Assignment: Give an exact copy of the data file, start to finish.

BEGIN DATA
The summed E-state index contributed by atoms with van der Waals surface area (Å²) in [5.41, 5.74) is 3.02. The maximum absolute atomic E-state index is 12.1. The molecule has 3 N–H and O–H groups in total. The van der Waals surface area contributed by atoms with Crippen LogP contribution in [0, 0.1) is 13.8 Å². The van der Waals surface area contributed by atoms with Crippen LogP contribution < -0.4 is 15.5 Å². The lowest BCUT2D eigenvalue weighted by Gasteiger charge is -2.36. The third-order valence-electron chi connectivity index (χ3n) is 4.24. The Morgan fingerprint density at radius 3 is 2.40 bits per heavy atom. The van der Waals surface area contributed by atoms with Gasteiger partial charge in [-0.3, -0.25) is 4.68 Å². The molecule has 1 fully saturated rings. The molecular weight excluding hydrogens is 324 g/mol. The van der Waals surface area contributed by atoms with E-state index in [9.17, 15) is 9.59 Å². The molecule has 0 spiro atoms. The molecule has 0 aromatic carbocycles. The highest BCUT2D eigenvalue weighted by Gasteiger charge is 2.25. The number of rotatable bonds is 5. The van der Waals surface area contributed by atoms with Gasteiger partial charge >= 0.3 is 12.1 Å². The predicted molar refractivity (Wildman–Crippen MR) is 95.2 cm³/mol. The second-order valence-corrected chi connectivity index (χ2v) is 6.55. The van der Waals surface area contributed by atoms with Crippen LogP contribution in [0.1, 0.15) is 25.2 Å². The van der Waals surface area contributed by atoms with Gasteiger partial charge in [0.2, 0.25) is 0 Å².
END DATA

The summed E-state index contributed by atoms with van der Waals surface area (Å²) in [5.41, 5.74) is 3.02. The maximum absolute atomic E-state index is 12.1. The molecule has 3 N–H and O–H groups in total. The van der Waals surface area contributed by atoms with Crippen LogP contribution in [0, 0.1) is 13.8 Å². The van der Waals surface area contributed by atoms with Crippen LogP contribution < -0.4 is 15.5 Å². The lowest BCUT2D eigenvalue weighted by Gasteiger charge is -2.36. The third-order valence-electron chi connectivity index (χ3n) is 4.24. The Morgan fingerprint density at radius 3 is 2.40 bits per heavy atom. The van der Waals surface area contributed by atoms with Gasteiger partial charge in [-0.3, -0.25) is 4.68 Å². The molecule has 1 fully saturated rings. The molecular weight excluding hydrogens is 324 g/mol. The van der Waals surface area contributed by atoms with E-state index in [9.17, 15) is 9.59 Å². The molecule has 0 spiro atoms. The molecule has 0 aromatic carbocycles. The highest BCUT2D eigenvalue weighted by Gasteiger charge is 2.25. The number of rotatable bonds is 5. The van der Waals surface area contributed by atoms with Gasteiger partial charge >= 0.3 is 12.1 Å². The predicted molar refractivity (Wildman–Crippen MR) is 95.2 cm³/mol. The second-order valence-corrected chi connectivity index (χ2v) is 6.55. The van der Waals surface area contributed by atoms with Crippen LogP contribution in [0.1, 0.15) is 25.2 Å². The van der Waals surface area contributed by atoms with Gasteiger partial charge in [0.2, 0.25) is 0 Å².